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Exploring the Future of Food: Taking Salad Outside of the Bag

Exploring the Future of Food: Taking Salad Outside of the Bag

In this final part of her series on the future of food, Julianka Bell takes a close look at some alternatives to the ubiquitous bagged salad.

After a long day, you head straight to the fridge and pull out a bag of mixed salad. What you notice next is a scenario that many of us can relate to – green slime. 

In the decades since bagged salads have taken over the produce aisles, hundreds of varieties have popped up in the market. Recently, however, bagged salads have received quite a bit of negative attention in the media due to the rise of foodborne illness outbreaks.

In a review of nearly four decades of food outbreaks since the 1970s, researchers found that leafy vegetables caused more foodborne outbreaks than other food type. Likewise, in 2010, Consumer Reports tested 208 pre-washed bagged salads and found high levels of bacteria related to poor sanitation and fecal contamination. And the latest case involves Listeria in Dole salads.

Besides outbreaks, consumers are also beginning to realize that bagged salads aren’t as healthy or sustainable as we once believed. For starters, bagged salad racks up a lot of miles before it hits your supermarket shelf. And by the time it lands on your plate, it could be upwards of 14 days old.

And the waste profile of bagged salad? One grocery chain estimates that 68% of bagged salads are eventually thrown away. Not to mention water overuse and the typical woes of traditional agriculture, such as pesticide use. To say the least, it’s time to look beyond bagged salads and towards more innovation solutions.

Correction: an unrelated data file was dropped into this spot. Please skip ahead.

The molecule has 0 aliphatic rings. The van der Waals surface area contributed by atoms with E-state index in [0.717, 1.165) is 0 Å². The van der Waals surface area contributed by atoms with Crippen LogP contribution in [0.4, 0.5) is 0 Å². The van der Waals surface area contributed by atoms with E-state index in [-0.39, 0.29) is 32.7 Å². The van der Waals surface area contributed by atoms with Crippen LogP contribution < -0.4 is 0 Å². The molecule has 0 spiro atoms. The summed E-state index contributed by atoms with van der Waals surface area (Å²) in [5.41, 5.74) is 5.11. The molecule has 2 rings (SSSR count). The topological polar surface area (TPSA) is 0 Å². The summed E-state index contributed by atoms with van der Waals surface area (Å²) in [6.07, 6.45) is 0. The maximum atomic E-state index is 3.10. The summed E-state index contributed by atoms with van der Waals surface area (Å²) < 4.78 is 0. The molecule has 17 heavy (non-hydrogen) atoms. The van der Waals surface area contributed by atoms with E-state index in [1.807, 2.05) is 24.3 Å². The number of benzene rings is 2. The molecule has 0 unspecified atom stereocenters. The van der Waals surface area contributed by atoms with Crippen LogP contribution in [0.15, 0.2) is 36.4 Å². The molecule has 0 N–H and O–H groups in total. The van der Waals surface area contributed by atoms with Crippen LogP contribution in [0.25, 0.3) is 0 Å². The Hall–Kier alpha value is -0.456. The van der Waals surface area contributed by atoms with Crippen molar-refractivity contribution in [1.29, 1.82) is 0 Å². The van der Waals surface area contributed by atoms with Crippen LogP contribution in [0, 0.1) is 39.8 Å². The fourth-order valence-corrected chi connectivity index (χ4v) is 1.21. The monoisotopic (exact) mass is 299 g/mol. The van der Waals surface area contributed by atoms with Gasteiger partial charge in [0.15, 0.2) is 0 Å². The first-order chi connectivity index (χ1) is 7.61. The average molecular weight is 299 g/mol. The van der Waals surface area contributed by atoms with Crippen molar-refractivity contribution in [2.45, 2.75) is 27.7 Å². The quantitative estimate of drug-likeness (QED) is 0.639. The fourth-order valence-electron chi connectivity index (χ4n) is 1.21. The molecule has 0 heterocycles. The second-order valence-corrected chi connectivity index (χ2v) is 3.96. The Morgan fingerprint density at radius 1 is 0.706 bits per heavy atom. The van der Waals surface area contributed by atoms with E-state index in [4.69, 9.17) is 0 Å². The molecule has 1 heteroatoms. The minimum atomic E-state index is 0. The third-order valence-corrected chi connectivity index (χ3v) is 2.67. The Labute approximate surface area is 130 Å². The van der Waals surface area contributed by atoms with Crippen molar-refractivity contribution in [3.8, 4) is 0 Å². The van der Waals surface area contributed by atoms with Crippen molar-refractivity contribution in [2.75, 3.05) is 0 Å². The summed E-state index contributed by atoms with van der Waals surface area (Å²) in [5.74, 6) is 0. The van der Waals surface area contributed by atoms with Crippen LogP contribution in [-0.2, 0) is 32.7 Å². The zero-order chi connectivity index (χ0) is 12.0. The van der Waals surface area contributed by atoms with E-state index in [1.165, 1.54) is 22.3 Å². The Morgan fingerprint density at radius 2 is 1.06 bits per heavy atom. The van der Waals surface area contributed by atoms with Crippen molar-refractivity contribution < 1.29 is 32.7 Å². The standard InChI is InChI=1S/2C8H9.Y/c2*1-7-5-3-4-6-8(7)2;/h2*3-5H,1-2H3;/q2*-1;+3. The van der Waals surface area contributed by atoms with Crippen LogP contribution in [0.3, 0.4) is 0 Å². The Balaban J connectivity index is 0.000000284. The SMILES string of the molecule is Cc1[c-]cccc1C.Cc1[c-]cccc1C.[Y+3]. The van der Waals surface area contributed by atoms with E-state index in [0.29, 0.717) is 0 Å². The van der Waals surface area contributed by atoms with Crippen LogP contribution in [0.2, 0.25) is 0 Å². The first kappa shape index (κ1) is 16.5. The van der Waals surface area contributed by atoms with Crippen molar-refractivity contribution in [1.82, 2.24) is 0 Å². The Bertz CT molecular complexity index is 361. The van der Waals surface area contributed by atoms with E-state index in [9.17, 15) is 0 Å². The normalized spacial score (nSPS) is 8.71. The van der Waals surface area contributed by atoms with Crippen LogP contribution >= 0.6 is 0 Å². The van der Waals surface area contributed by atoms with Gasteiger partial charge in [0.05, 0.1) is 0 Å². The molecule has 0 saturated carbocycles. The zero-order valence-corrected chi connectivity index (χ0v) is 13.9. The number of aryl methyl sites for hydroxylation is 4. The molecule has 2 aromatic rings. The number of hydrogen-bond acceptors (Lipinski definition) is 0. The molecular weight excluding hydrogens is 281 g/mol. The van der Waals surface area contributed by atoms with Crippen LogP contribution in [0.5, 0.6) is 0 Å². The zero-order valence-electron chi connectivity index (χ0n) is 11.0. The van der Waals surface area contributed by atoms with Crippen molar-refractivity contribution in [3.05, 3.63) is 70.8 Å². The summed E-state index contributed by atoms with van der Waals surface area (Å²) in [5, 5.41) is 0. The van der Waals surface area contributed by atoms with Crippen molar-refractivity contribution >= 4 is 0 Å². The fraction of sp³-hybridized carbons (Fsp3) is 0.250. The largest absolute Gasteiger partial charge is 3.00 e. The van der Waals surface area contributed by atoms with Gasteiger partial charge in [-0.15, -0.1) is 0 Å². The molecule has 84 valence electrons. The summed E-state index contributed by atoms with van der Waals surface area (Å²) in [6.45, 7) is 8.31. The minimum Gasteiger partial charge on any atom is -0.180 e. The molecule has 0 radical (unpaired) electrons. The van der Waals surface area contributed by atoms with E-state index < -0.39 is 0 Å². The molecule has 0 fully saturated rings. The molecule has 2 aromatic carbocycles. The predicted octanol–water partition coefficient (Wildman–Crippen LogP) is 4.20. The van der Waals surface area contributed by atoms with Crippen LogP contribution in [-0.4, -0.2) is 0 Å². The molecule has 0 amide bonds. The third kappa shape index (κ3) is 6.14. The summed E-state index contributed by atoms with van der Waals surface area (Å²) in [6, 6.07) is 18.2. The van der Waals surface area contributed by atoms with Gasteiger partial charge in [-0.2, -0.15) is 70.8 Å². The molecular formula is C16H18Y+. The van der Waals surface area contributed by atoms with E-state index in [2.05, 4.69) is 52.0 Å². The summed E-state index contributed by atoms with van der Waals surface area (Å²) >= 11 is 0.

Several social enterprises are designing solutions that allow consumers to grow food on a small scale, while controlling climate variables like CO2, humidity and water use. One company, Radical Farm Company, is paving the way for how we eat our salad in the home by bringing farm-to-table freshness to home kitchens. Their model is simple - high intensity growth production in highly dense markets. And their goal is ambitious - to be “local national”, meaning at least 400 miles from the nearest grocery store.

Agrilution, a vertical-farming startup in Germany, is also working hard to re-define the term "farm to fork." Their new kitchen device, plantCube, gives consumers the option to grow fresh lettuce, herbs and microgreens in-house, year-round, and in a mini-vertical farm that’s the size of a dishwasher. The closed system makes it a pesticide-free option and uses 98% less water than conventional agriculture. And another group, GreenTowers offers a monthly subscription service that delivers pre-seeded garden trays with a variety of micro greens and herbs.

Leafy greens are also taking root in eerie abandoned corners of cities worldwide. In 2011, Japanese plant physiologist Shigeharu Shimamura, converted an abandoned semiconductor factory into the world’s largest indoor farm, as a response to food shortages caused by the Tohoku earthquake and tsunami. Similarly, Growing Underground has managed to create a carbon neutral farm in a former WWII bomb shelter underground in London. The world’s fist underground urban farm reduces the need to import crops, which means less food miles and waste.

Feeding our growing population requires us to look at every aspect of the food system – from growing and distribution, to cooking and eating. Improving overall methods of detecting contamination through the farm-to-fork continuum is one way of potentially reducing cross contamination. The other alternative is to focus on re-defining “farm-to-fork.”

More than ever, designers are coming together to help sectors come up with innovative solutions to feed the world. It’s a daunting task, but the future of food looks promising.

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